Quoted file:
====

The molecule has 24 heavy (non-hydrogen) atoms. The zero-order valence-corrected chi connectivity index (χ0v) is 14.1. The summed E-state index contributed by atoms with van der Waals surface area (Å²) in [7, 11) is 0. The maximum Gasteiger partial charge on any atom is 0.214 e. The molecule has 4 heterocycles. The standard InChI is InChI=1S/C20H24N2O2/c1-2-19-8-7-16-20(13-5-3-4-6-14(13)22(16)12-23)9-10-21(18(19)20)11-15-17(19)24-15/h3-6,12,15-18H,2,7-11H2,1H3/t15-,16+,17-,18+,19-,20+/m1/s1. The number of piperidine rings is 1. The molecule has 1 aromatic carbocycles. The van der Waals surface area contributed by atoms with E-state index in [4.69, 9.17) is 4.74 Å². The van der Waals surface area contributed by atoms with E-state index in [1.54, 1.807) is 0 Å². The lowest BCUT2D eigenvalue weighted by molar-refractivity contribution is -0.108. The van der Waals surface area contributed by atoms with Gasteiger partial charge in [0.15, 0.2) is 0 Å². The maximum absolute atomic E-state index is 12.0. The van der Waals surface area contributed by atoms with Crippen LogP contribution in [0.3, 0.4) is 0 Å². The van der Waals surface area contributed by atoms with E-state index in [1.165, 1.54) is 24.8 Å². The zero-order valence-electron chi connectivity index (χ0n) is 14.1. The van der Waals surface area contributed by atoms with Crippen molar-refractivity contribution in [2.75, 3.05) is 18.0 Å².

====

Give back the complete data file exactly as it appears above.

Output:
The molecule has 24 heavy (non-hydrogen) atoms. The zero-order valence-corrected chi connectivity index (χ0v) is 14.1. The summed E-state index contributed by atoms with van der Waals surface area (Å²) in [7, 11) is 0. The maximum Gasteiger partial charge on any atom is 0.214 e. The molecule has 4 heterocycles. The standard InChI is InChI=1S/C20H24N2O2/c1-2-19-8-7-16-20(13-5-3-4-6-14(13)22(16)12-23)9-10-21(18(19)20)11-15-17(19)24-15/h3-6,12,15-18H,2,7-11H2,1H3/t15-,16+,17-,18+,19-,20+/m1/s1. The number of piperidine rings is 1. The molecule has 1 aromatic carbocycles. The van der Waals surface area contributed by atoms with E-state index in [4.69, 9.17) is 4.74 Å². The van der Waals surface area contributed by atoms with E-state index in [1.54, 1.807) is 0 Å². The lowest BCUT2D eigenvalue weighted by molar-refractivity contribution is -0.108. The van der Waals surface area contributed by atoms with Gasteiger partial charge in [0.15, 0.2) is 0 Å². The maximum absolute atomic E-state index is 12.0. The van der Waals surface area contributed by atoms with Crippen LogP contribution in [0.3, 0.4) is 0 Å². The van der Waals surface area contributed by atoms with E-state index in [1.165, 1.54) is 24.8 Å². The zero-order valence-electron chi connectivity index (χ0n) is 14.1. The van der Waals surface area contributed by atoms with Crippen molar-refractivity contribution in [2.75, 3.05) is 18.0 Å².